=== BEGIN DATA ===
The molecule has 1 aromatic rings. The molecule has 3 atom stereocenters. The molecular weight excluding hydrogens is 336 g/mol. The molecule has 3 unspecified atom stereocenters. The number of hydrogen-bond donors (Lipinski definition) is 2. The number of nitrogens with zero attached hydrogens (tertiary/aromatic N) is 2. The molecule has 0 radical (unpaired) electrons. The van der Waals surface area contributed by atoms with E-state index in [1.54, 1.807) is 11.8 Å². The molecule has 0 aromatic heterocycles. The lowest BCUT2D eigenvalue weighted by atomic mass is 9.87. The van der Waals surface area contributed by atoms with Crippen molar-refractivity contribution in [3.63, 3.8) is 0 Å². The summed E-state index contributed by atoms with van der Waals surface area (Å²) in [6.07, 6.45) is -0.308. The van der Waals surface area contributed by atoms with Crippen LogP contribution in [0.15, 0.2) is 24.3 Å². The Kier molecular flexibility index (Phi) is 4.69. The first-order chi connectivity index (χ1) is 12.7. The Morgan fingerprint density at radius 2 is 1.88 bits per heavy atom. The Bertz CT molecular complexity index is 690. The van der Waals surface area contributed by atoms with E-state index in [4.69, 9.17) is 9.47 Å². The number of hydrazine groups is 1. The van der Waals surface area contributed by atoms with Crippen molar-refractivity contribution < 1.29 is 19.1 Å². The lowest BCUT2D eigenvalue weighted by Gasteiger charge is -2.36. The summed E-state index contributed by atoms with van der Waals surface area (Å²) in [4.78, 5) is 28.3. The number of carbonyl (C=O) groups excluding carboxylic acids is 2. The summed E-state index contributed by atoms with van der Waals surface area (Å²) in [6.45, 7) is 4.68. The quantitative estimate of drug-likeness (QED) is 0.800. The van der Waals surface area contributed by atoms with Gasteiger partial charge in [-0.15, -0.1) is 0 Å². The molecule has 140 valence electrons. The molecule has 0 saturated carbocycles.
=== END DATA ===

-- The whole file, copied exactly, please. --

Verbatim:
The molecule has 1 aromatic rings. The molecule has 3 atom stereocenters. The molecular weight excluding hydrogens is 336 g/mol. The molecule has 3 unspecified atom stereocenters. The number of hydrogen-bond donors (Lipinski definition) is 2. The number of nitrogens with zero attached hydrogens (tertiary/aromatic N) is 2. The molecule has 0 radical (unpaired) electrons. The van der Waals surface area contributed by atoms with E-state index in [1.54, 1.807) is 11.8 Å². The molecule has 0 aromatic heterocycles. The lowest BCUT2D eigenvalue weighted by atomic mass is 9.87. The van der Waals surface area contributed by atoms with Crippen molar-refractivity contribution in [3.63, 3.8) is 0 Å². The summed E-state index contributed by atoms with van der Waals surface area (Å²) in [6.07, 6.45) is -0.308. The van der Waals surface area contributed by atoms with Crippen LogP contribution in [0.15, 0.2) is 24.3 Å². The Kier molecular flexibility index (Phi) is 4.69. The first-order chi connectivity index (χ1) is 12.7. The Morgan fingerprint density at radius 2 is 1.88 bits per heavy atom. The Bertz CT molecular complexity index is 690. The van der Waals surface area contributed by atoms with E-state index in [4.69, 9.17) is 9.47 Å². The number of hydrazine groups is 1. The van der Waals surface area contributed by atoms with Crippen molar-refractivity contribution < 1.29 is 19.1 Å². The lowest BCUT2D eigenvalue weighted by Gasteiger charge is -2.36. The summed E-state index contributed by atoms with van der Waals surface area (Å²) in [4.78, 5) is 28.3. The number of carbonyl (C=O) groups excluding carboxylic acids is 2. The summed E-state index contributed by atoms with van der Waals surface area (Å²) in [6.45, 7) is 4.68. The quantitative estimate of drug-likeness (QED) is 0.800. The van der Waals surface area contributed by atoms with Gasteiger partial charge in [-0.15, -0.1) is 0 Å². The molecule has 140 valence electrons. The molecule has 0 saturated carbocycles.